Tuesday, October 9, 2007

What is Autism?

How do you answer this? Of course I know what Autism is, I just have a hard time explaining to anyone that asks.

Last December we went to my Aunt's house for the family Christmas party. We did not have a diagnosis yet, even though we knew what diagnosis we were going to receive. Most of the family members at the party did not know anything was wrong with Connor other than a speech delay. So as Connor was more disregulated, we got those looks that said, You need to control your kid. and He sure is high spirited isn't he? We didn't stay too long as it was just too much to handle for all of us. We went through and said our Good byes and my uncle chimes in, "Dortha, he reminds me why I don't have anymore kids at my age."
"Oh yeah?"
"Yeah, I wouldn't have the energy, even when they weren't being bad."

Fast forward to now. My uncle lives in another state but has come home for a funeral. It was just my Grandmother, Aunt, Uncle and Mother in the car and evidently he had been clued in to what was going on.
"So what is wrong with Connor?" he asks.
"He has autism." my Mom explains. Thinking that that says it all.
"Yeah, but what exactly is Autism?"
She was lost for words on how to explain, just as I find I am at times.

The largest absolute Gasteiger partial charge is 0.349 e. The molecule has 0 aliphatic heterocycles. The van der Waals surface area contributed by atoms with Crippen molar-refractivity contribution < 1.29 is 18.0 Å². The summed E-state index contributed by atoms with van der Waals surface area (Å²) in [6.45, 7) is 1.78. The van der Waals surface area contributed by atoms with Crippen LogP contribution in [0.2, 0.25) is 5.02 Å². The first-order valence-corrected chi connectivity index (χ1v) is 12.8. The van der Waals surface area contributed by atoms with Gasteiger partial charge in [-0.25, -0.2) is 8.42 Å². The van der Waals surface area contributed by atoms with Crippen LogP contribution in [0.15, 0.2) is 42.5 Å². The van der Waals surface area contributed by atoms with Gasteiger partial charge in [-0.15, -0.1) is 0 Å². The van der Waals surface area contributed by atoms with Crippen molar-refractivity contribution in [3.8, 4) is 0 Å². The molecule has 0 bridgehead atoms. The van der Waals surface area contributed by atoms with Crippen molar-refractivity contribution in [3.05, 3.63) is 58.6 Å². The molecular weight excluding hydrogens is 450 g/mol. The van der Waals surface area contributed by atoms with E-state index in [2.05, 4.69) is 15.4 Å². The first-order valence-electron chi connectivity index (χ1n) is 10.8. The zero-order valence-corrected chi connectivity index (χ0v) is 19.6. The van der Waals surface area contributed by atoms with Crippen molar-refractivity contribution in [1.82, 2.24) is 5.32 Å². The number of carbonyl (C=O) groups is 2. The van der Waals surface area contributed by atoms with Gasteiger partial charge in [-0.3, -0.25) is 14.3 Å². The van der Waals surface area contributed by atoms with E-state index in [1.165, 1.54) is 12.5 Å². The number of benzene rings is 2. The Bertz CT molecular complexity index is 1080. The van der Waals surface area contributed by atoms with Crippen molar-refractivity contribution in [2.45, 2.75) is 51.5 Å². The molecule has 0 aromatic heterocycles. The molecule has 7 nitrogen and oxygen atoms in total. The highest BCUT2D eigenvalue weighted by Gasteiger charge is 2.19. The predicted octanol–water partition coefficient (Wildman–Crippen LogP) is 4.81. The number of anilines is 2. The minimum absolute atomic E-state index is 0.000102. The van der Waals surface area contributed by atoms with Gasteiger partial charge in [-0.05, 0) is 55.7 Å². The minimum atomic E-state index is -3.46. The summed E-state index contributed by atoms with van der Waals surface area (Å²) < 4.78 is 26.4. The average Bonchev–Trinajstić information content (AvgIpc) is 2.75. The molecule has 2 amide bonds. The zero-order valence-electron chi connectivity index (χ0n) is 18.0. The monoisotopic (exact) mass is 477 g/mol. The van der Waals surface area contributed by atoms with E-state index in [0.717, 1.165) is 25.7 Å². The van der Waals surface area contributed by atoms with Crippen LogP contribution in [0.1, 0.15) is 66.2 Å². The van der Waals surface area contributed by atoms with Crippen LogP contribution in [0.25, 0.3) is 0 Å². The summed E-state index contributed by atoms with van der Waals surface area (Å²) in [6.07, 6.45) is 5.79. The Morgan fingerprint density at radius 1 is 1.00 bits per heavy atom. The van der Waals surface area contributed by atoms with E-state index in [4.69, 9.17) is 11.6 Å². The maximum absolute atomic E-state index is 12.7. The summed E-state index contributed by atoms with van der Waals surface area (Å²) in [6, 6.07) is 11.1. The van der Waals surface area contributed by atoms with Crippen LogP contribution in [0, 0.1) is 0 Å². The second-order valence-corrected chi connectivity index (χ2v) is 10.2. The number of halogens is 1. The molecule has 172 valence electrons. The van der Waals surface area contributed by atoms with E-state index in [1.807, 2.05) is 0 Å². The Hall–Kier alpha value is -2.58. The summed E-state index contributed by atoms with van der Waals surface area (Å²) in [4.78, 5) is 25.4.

My uncle isn't a mean person and didn't mean to hurt any ones feelings with what he had said at the party. He honestly did not understand and I didn't take time to explain. My Grandmother found an article in People magazine about a celebrity that has an autistic son and has some idea now. However, I can't throw an article at everyone who asks.

I wonder how to explain so as not to use words like, receptive, proprioceptive, vestibular and modulation. Also how do I explain without it sounding like I'm singing that old Hee Haw song;
Gloom, despair and agony on me,
Deep, dark depression, Excessive misery,
If it weren't for bad luck I'd have no luck at all,
Gloom, despair and agony on me”

So long explanation made into a short question. How do tell people what Autism is?


Self employed mum said...

That is a hard question you need a short snappy answer to throw at people and I don't mean snappy as in cheeky, but quick.
My friend as I've mentioned before with the autistic son who comes to play at our house, the way she made me understand it was, he doesn't understand things he can't see so for example God, he has no believe because he can't see him, he is very litteral, it's time to put your coat on, so you put your coat on and leave, no delay. The problem is as you say how do you put this into words, how do you make people see through the meltdowns? I don't know, perhaps you should use the dictionary version to throw at people

Casdok said...

I too have the same problem, and was going to blog on it!!
It is a difficult one, and im still thinking on it!

Jeni said...